- Beyond the usual interests of young tech-savvy dudes, where eating and sleeping always seem to top the list, Pete also enjoys caring for his bonsai, playing soccer, skateboarding, and, of course, hanging with friends and family.
|Tech Tips: 3 Important Things To Know About MalwareThis month, we’ve got some good info for you on malware. |
1. What’s in a name?
An abbreviated form of the terms of “malicious software,” malware is software designed with the sole purpose of invading a computer system without the user’s knowledge or consent. While people often refer to any malicious software as a virus, malware is far more complex. In fact, viruses, worms, Trojans, and spyware are all members of the malware family.
2. Who (or what) causes malware most?
Malware infections have a number of root causes. However, most of them can be traced back to good ol’ user error. Some of the most common of those causes:
- Infected websites. Ever click on a friendly-looking banner and then suddenly your desktop is bombarded with ads popping up faster than you can click away? Frustrating and shady. Some websites unknowingly harbor malware from unscrupulous third-party ad partners. Others are straight rogue and designed to infect all visitors.
- Email attachments. Once you open a malicious attachment, you can trigger a payload that not only compromises your system, but forwards itself to everyone on your contact list. Support for a variety of file formats and features that automatically download attachments make email a haven for virus authors.
- Outdated software. Old, outdated software leaves users and networks vulnerable to security threats. In recent times, malware writers have put emphasis on targeting outdated operating systems and applications in hopes of exploiting holes left uncovered. When industry compliance is a consideration, the cost of outdated software can be tremendously steep.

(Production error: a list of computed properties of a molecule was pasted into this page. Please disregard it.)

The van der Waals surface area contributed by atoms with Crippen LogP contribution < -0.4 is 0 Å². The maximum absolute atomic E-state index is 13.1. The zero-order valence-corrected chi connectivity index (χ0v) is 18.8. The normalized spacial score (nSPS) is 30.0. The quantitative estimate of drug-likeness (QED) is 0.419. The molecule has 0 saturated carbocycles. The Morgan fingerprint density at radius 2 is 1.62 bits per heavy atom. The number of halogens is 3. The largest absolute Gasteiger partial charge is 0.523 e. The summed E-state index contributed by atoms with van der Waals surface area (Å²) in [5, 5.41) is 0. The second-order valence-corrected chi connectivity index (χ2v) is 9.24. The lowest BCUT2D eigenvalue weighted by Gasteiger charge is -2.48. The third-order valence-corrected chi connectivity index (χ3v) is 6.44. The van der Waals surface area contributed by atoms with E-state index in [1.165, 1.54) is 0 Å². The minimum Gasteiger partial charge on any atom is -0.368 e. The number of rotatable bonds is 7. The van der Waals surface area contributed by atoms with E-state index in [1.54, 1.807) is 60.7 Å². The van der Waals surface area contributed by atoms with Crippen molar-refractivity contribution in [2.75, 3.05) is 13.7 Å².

- File sharing. Despite being incredibly convenient, unrestricted file sharing is associated with major security issues. The peer-to-peer concept it leverages is built on granting unchained access to all systems in the network, which makes it fairly easy for havoc to spread. Indulging in file sharing can lead to fraud, identify theft, and a host of other problems that make a sluggish network the least of your worries.
3. Tips to avoid malware:
- Lock your systems down with software that not only protects against viruses, but other malicious programs as well. New malware is introduced all the time so keep it fresh with regular updates.
- Never open email attachments from people you don’t know, and be cautious of those from people you do. Unfortunately, it is quite commonplace to receive spam sent in the name of people you may know.
- Surf the web with caution and be careful about what you click and download on your system.
- Keep your software updated with the latest security features and fixes. Vendors update their software for a reason, so don’t get caught running something malware makers have already rendered vulnerable.
Malware is one of the biggest threats to individual PC users and companies alike. But unlike user error, which is heavily tied to the human nature we just can’t shake, this is something you can prevent.